History of cash and support

Paul McCann
Sunday 23 October 2011 08:05

The Conservative Party has a long history of receiving cash and assistance from tobacco companies, especially during general elections.

Since just before the last election the party has been given at least pounds 500,000 from the industry according to Labour Research, a trade union- funded research body.

Lord Hanson's Imperial Tobacco gives pounds 100,000 every year to the party while Rothmans International gave pounds 100,000 before the last election. Labour Research cannot be sure that the Tories do not also receive funds from the tobacco industry through overseas subsidiaries it cannot track.

British-American Tobacco has said it does not donate to actual parties in the UK, but has admitted to funding right-wing think tanks. Lord Hanson's support has been especially strong, although he is understood to have become disillusioned with the party since it ousted Mrs Thatcher as leader.

At the last two general elections, Imperial turned over as many as 2,000 poster sites to the Tories as soon as the election was called. Because cigarette advertisers are banned from using television, the tobacco companies traditionally dominated the outdoor advertising market and had the best- positioned hoardings signed up in long-term deals. This gave the Tories a considerable advantage when the scramble to book sites started.

The links between tobacco companies and the Tories include paid MPs. Sir Jim Lester, MP for Broxtowe, is a paid parliamentary consultant for BAT Industries, earning between pounds 10,000 to pounds 15,000. Rothmans pays Harold Elletson, Conservative MP for Blackpool North pounds 10,000 to pounds 15,000 as an adviser, while Nirj Deva, Conservative MP for Brentford and Isleworth takes no fee as an adviser to the same company. Former Home Secretary Kenneth Baker is a non-executive director of Hanson plc.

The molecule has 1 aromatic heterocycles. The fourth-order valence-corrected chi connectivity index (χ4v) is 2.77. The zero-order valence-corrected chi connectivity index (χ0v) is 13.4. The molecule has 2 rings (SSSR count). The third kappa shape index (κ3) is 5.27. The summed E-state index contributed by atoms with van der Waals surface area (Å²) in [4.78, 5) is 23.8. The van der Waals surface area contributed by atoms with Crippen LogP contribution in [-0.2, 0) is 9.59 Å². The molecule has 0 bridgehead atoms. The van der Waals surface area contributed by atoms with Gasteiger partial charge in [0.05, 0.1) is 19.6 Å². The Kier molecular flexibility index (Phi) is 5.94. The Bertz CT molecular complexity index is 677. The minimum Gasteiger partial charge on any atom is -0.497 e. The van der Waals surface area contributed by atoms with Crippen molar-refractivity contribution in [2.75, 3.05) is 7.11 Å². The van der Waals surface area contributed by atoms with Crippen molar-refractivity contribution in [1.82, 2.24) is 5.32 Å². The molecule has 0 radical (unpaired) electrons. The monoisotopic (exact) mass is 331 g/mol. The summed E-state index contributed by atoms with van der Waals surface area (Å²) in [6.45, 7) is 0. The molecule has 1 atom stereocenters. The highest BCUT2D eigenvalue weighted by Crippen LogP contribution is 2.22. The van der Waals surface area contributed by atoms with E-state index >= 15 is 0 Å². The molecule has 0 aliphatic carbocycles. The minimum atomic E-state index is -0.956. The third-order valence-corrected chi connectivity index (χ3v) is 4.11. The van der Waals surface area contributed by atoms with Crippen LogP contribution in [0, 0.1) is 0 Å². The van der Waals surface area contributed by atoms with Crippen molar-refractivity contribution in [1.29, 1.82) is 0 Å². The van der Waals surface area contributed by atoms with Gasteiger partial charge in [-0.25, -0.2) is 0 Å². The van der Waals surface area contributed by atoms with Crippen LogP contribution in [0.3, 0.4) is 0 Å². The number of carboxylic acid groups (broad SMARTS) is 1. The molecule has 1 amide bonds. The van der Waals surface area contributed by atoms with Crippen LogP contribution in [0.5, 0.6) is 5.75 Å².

After the last general election the Tobacco Manufacturers Association, the industry's representative body, renegotiated its voluntary agreement with the government on the regulations that cover tobacco advertising.

The tobacco industry agreed to cut back its spending on advertising on posters by 40 per cent and agreed to take down posters from anywhere near schools. It also agreed to remove its advertisements from magazines read by young women under the age of 24.

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